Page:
Hey, Scripting Guy! How Can I Use a File Mask When Renaming Files?

Hey, Scripting Guy! Question

Hey, Scripting Guy! How can I change file names using a file mask? You know, like when you run the command-line command ren ??x???p?.* ?a????bc.x??.
— AM

Spacer Hey, Scripting Guy! Answer Script Center

Hey, AM. Well, the big news out of Seattle is that the Mariners have fired their general manager, Bill Bavasi; that’s to be expected when you spend $117 million on salaries and the team you put together is – by a comfortable margin – the worst in baseball. Bill Bavasi seems like a nice-enough guy and he no doubt knows a lot about baseball; for some reason, however, everything he tried ended up going down in flames. For example, two years ago Jeff Weaver was a post-season hero for the St. Louis Cardinals. Bavasi and the Mariners promptly signed Weaver to an $8.35 million-a-year contract, and the pitcher responded by winning 8 whole games.

This past year, believing that Carlos Silva had finally reached his potential, the Mariners signed him to a 4-year, $48 million contract. Currently Carlos has a record of 3-8, and, in his most memorable outing (one witnessed in person by the Scripting Guy who writes this column), he managed to get two Detroit Tigers out before having to leave in the first inning. (Why did he have to leave in the first inning? Beats us, although the fact that he’d already given up 7 runs on 7 hits might have had something to do with it.)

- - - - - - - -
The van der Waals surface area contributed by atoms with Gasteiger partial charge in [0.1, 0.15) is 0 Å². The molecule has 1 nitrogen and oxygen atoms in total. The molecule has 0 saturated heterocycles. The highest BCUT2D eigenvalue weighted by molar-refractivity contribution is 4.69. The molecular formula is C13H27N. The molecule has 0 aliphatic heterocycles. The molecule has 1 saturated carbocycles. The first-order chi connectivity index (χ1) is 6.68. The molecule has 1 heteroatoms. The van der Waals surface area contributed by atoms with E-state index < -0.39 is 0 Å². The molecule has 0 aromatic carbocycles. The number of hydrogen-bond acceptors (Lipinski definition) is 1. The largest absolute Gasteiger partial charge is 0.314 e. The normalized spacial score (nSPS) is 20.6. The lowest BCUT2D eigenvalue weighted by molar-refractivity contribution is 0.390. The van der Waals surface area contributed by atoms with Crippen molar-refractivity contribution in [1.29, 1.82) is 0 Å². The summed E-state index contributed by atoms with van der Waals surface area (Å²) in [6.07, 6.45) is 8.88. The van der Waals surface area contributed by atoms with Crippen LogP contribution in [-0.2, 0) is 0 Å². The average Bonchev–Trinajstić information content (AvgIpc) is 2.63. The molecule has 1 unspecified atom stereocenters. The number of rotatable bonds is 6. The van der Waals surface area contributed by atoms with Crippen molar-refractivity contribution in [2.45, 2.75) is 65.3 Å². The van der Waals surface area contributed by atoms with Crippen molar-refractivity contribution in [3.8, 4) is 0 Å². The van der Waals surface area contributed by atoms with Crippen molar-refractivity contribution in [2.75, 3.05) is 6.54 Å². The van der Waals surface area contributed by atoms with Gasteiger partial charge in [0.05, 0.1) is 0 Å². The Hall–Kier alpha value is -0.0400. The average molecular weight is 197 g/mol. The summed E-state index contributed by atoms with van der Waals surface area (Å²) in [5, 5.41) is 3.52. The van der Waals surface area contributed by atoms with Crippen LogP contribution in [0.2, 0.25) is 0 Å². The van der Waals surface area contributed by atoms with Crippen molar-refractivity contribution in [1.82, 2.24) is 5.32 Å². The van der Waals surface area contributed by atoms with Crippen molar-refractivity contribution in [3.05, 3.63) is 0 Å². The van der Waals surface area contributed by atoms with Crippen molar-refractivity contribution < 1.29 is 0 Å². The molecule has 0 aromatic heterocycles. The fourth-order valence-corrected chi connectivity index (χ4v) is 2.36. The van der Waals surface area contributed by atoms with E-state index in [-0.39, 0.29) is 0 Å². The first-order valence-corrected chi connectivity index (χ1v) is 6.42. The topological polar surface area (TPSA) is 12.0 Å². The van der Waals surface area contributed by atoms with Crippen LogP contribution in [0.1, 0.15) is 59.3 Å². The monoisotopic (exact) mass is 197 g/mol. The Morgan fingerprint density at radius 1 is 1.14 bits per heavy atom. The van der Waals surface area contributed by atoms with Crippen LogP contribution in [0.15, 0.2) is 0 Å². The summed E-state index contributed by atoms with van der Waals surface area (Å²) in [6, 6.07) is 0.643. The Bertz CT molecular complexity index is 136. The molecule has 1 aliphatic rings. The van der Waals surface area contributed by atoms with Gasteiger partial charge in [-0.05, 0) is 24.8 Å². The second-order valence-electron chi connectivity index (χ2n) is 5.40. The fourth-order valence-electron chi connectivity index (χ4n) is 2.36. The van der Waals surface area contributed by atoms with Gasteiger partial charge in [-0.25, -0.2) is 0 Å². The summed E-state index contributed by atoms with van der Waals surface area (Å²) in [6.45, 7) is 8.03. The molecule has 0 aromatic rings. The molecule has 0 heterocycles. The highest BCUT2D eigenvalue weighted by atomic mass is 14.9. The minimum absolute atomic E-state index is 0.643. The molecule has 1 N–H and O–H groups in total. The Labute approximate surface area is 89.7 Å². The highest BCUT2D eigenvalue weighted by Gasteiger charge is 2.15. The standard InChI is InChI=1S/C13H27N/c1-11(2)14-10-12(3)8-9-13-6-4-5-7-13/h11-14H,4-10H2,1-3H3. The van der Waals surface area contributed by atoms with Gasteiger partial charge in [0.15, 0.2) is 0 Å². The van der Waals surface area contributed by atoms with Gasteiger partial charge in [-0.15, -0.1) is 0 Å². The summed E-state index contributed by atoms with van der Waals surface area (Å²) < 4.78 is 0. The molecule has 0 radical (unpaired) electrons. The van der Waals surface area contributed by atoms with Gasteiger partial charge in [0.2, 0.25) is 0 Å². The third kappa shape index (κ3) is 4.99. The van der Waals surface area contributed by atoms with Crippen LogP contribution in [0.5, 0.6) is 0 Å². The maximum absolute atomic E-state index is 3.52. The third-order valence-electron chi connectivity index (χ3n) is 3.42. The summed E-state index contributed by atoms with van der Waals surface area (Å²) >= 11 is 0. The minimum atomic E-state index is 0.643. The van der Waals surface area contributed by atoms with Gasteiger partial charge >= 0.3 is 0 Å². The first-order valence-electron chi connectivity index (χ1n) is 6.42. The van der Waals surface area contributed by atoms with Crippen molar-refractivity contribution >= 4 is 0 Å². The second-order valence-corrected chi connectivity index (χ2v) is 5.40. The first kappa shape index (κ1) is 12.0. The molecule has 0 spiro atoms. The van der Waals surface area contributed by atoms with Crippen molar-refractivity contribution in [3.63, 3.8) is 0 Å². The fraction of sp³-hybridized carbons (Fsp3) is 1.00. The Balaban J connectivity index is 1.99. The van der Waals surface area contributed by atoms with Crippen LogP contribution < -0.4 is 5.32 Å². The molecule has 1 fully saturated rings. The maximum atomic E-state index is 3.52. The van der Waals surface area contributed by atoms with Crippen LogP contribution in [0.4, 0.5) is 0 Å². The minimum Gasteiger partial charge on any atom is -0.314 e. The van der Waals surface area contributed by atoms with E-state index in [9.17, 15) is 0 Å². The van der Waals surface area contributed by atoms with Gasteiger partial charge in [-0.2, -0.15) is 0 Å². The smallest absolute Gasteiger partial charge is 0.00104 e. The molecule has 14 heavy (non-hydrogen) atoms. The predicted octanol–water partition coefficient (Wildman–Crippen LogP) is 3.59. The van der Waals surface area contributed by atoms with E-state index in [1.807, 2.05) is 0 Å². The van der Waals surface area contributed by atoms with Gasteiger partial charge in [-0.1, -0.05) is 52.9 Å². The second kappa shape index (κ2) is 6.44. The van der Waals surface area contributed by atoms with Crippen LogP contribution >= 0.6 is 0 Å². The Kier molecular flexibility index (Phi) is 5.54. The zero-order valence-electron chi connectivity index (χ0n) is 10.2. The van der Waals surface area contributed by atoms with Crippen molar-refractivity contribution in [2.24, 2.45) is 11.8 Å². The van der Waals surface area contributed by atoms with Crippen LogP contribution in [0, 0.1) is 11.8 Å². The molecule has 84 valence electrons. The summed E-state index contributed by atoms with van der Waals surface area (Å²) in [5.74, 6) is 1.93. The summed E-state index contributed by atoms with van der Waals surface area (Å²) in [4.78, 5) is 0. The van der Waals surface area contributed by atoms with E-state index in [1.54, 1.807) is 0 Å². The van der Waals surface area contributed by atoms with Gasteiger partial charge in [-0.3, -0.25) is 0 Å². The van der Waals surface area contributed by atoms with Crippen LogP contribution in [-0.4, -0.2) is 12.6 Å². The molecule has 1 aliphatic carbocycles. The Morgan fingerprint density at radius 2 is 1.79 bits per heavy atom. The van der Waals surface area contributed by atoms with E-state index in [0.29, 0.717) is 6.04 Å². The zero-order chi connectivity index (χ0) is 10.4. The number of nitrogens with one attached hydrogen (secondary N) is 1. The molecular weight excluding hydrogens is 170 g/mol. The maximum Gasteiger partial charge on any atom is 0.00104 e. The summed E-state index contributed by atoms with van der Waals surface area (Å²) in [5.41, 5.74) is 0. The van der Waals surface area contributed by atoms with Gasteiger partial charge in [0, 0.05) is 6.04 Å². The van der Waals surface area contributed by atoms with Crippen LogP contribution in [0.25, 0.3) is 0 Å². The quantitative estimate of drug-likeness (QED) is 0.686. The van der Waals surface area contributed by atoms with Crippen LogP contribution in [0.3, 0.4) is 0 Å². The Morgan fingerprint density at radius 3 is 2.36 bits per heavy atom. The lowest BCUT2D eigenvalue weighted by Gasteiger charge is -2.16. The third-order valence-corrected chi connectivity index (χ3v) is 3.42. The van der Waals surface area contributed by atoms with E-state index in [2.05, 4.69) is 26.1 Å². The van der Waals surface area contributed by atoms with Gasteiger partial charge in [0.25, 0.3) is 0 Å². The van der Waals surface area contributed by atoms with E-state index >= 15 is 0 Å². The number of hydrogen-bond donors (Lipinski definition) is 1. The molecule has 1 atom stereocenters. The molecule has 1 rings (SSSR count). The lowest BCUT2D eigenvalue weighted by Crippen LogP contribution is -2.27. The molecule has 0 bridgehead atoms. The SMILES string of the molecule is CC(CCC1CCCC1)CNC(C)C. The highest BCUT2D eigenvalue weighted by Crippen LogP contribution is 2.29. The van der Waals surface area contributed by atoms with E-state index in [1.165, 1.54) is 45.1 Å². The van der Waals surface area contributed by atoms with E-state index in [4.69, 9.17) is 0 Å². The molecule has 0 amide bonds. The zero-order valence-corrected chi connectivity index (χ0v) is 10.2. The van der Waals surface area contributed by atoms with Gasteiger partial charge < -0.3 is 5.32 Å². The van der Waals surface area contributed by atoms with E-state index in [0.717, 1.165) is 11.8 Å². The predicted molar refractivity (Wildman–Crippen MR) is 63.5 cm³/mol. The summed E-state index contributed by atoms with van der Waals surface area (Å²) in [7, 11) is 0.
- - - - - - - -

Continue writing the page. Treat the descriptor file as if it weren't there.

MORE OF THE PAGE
Interestingly enough, we know just how the Mariners feel: after all, the Scripting Guys are paying the Scripting Editor $12 million a year as well. And while she’s doing a decent-enough job, well, to be honest, we’re not convinced she’s worth that much money. But when we hired her she told us that $12 million was the going rate for editors these days, and she obviously knows more about that than we do.

Note. Of course we checked up on this; we wouldn’t just take her word on something like that. As it turns out, the average editor makes around $50,000 a year. However, as the Scripting Editor was quick to point out, she’s anything but an average editor. And, apparently, non-average editors tend to make around $12 million a year.

So much for the biggest news out of Seattle. What’s the second-biggest news story circulating through the Seattle area these days? That would have to be the new Scripting Guys script that can apply a “file mask” when renaming files. You know, this script:

Let’s see if we can figure out what’s going on here. If you haven’t used DOS in awhile, we should begin by pointing out that the command ren ??x???p?.* ?a????bc.x?? simply means this:

Look for a file where the third character is an x and the seventh character is a p. We don’t care what the other characters are; in fact, the question mark (?) is just a wildcard placeholder for “any character.” We also don’t care what the file extension is, or how many characters that file extension might contain; that’s why we use the asterisk (*) to represent the file extension.

If we find a file meeting the above criteria we want to rename that file; that’s what the ren command is for. And what new name do we want to give this file? Well, we want to leave characters 1, 3, 4, 5, and 6 in the file name exactly as they are; in addition, we want to make the second character in the name an a, the seventh character a b, and the eighth character a c. Oh, and we want the first character in the file extension to be an x, leaving the second and third characters in the extension as-is.